Last week I had the pleasure of attending CapClave 2009 at the Executive Meeting Center in the Hilton Washington DC/Rockville in Rockville, Maryland.
CapClave is not a big convention if you are going to compare it to other conventions, but some of the biggest movers and shakers in the speculative fiction community attend and it is a great place to network. Though I did not reach the goals I had set for myself, nonetheless, I consider the time well spent and it opened doors for future opportunities.
I did assist in some panels this year, the first being Friday evening and titled Library Thing, Goodreads, and Other Book Conversations. As I am a member of Shelfari I was able to contribute to the basic conversation as well as put in a good word for ManyBooks.
Things were rather quiet until my book signing at Saturday, Noon which I shared with author, Andrew Fox (his website appears to be down). I set up my display, my free candy as bait, my most winning smile, my poster, and I sold ....
Wait for it, wait for it ...
That's okay. Andrew only sold three, but he was assisted by his five-year-old son who is living proof that cherubs are real. :-)
One hour later. I was on a panel entitled Just Whose World Is It? about the advantages and disadvantages on writing in a shared universe. I had a good time and was able to discuss the work that Ken Pick and I do in writing tales in WebFed (now being joined with Eric Hinkle (aka ardashir) with a work-in-progress, Pouch of Wails. My hope is that you will see the latter soon in a magazine or anthology somewhere.
The next hour, I participated in Save The Magazines!, but I was way out of my league. First, the other participants were big name editors that spoke authoratatively on the classic magazines of the Golden Era. The circulation of the magazine, Asimov's Science Fiction, once 100,000, is down to 17,000 F&SF magazine even fewer. What I wanted to do was hold up Teresa Ford's Ethereal Tales as a model for modern magazines where she is not only branching out into other media, but she is also busy creating an Ethereal Tales community. I did have an opportunity to mention her and her work, but as her market is not "big bucks," I was reduced to being an onserver on the panel.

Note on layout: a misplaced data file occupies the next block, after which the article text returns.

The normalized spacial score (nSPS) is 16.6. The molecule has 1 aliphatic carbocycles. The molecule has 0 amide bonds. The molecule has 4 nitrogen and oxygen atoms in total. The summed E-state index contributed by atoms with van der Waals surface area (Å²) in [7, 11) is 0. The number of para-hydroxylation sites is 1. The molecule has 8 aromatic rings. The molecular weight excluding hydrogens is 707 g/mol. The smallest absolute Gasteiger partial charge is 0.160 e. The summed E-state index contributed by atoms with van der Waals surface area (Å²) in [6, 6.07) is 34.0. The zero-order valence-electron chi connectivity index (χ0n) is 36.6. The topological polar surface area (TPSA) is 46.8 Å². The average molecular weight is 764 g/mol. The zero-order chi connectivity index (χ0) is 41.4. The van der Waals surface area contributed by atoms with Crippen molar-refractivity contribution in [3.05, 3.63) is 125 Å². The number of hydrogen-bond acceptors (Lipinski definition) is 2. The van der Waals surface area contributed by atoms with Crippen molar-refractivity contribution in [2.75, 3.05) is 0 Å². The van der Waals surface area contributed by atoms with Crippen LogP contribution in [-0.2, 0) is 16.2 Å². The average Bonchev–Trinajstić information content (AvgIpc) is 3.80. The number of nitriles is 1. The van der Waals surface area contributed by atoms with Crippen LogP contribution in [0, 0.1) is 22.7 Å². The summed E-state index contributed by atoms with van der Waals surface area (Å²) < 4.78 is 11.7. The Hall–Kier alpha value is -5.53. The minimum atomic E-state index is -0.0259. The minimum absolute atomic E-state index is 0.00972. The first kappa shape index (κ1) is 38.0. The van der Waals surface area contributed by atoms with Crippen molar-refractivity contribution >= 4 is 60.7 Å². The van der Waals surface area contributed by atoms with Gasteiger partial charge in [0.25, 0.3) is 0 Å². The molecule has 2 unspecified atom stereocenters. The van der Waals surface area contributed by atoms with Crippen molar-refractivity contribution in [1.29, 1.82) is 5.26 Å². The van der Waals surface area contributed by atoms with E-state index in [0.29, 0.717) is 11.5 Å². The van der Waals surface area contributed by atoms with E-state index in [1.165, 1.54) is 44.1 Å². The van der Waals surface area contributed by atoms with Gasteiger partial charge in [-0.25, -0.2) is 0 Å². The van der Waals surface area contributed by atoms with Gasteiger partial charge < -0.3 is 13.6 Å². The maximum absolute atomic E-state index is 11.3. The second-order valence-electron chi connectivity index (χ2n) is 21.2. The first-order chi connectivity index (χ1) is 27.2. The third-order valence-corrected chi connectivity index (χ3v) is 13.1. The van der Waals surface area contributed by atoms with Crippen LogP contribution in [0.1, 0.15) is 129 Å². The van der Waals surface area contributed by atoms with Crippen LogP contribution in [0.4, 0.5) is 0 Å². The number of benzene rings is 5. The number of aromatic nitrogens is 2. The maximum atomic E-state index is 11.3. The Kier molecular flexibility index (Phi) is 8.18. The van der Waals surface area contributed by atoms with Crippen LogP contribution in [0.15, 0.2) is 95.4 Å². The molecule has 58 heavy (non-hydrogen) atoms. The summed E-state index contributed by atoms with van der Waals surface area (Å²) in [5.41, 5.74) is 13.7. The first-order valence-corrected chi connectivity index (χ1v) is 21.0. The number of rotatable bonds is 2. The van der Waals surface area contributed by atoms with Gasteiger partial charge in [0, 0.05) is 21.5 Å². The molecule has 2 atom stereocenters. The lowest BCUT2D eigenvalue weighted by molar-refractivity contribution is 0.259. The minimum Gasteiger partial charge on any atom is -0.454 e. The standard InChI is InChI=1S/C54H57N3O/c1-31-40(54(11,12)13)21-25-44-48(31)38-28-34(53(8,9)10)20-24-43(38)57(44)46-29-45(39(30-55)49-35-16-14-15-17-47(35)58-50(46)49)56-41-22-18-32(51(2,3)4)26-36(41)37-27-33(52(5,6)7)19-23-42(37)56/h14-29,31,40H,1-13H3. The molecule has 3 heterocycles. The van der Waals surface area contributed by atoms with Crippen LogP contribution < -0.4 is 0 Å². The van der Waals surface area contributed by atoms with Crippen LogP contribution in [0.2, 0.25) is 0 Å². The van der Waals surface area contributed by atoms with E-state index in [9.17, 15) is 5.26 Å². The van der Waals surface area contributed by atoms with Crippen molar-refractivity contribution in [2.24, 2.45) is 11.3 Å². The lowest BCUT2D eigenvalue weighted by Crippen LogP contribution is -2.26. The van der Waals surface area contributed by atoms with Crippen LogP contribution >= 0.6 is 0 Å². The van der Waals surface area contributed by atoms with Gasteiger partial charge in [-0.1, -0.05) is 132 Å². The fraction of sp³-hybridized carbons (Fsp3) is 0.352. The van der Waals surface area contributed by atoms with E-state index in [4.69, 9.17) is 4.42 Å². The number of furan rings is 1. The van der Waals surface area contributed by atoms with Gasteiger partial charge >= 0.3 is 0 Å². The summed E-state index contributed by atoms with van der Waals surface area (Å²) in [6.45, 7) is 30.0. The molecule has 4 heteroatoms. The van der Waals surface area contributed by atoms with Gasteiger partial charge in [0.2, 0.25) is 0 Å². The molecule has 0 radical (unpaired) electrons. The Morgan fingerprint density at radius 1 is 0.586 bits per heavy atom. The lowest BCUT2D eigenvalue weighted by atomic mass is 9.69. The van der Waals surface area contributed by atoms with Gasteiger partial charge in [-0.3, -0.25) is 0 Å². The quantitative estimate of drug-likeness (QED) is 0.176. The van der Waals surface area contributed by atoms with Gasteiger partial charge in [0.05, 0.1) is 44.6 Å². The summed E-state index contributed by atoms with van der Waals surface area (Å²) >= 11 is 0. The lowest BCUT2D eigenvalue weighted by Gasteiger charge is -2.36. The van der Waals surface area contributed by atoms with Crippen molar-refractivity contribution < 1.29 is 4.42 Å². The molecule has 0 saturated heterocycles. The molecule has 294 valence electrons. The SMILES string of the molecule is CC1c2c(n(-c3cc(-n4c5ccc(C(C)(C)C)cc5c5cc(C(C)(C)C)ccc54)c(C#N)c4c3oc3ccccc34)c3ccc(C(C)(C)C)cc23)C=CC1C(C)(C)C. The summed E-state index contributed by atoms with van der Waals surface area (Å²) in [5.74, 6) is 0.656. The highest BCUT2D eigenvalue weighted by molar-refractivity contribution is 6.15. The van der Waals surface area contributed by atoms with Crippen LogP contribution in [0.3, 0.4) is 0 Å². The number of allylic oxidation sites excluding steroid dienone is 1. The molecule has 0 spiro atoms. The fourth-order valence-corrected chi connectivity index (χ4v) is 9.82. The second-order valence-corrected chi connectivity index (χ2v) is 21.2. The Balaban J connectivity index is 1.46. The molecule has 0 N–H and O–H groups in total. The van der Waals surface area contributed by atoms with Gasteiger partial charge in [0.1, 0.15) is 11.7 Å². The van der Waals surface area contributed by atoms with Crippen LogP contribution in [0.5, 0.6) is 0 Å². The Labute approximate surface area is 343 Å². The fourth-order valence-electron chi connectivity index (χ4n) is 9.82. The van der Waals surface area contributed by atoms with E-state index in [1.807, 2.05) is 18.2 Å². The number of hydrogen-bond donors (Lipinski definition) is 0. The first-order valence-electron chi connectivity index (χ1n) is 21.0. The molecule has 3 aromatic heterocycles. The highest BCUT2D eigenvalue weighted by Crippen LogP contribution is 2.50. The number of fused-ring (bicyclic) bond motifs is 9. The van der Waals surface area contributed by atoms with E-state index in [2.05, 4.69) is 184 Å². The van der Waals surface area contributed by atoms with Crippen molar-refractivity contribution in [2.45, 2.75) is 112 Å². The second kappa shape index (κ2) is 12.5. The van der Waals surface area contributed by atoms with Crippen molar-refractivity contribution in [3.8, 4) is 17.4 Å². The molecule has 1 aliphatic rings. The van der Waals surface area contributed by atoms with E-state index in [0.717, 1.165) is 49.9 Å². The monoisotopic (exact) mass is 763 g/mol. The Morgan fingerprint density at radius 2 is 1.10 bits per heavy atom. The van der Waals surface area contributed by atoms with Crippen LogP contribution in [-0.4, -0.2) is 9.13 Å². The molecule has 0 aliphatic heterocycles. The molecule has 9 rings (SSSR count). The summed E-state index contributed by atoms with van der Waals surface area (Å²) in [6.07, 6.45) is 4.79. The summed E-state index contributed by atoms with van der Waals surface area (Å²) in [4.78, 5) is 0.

Also, I wanted to be respectful, so I did not say that with today's young readers, the name Asimov does not carry the weight he used to as he died in 1992. It would have been interesting to see if I would have been burned alive if I asked why they didn't kill the magazine and do a restart with Giaman's Science Fiction or use some other big name.
My reading was to be held at 5:30 p.m. where I was going to read from Dyads, the sequel to Mask of the Ferret and being released in the Twilight Times anthology Infinite Space, Infinite God, II. Alas, it was not to be, but I do not consider it a failure at all. First, I followed Mindy L. Klasky who read from her online series, As You Wish.
Let me tell you. It was very, very good.
So when 5:30 rolled around and nobody showed up for my reading, I asked Mindy to continue and she used my time to complete reading her story much to everybody's delight. In fact, we were so rapt in her tale that when my cell phone rang right at 6:00 p.m., we all jumped to the point we almost needed a spatula to get us off the ceiling. She's very good. Read her stuff.
I had not been told, but I found out that I was supposed to be on a panel about literary villains at 8:00 p.m., but I felt it was time to head home to get enough sleep for work on Sunday.
So what to do with all those extra copies of The Substance of Things Hoped For and Other Tales? They're going to be sold on consignment at Anthrocon.
CapClave. It was all good.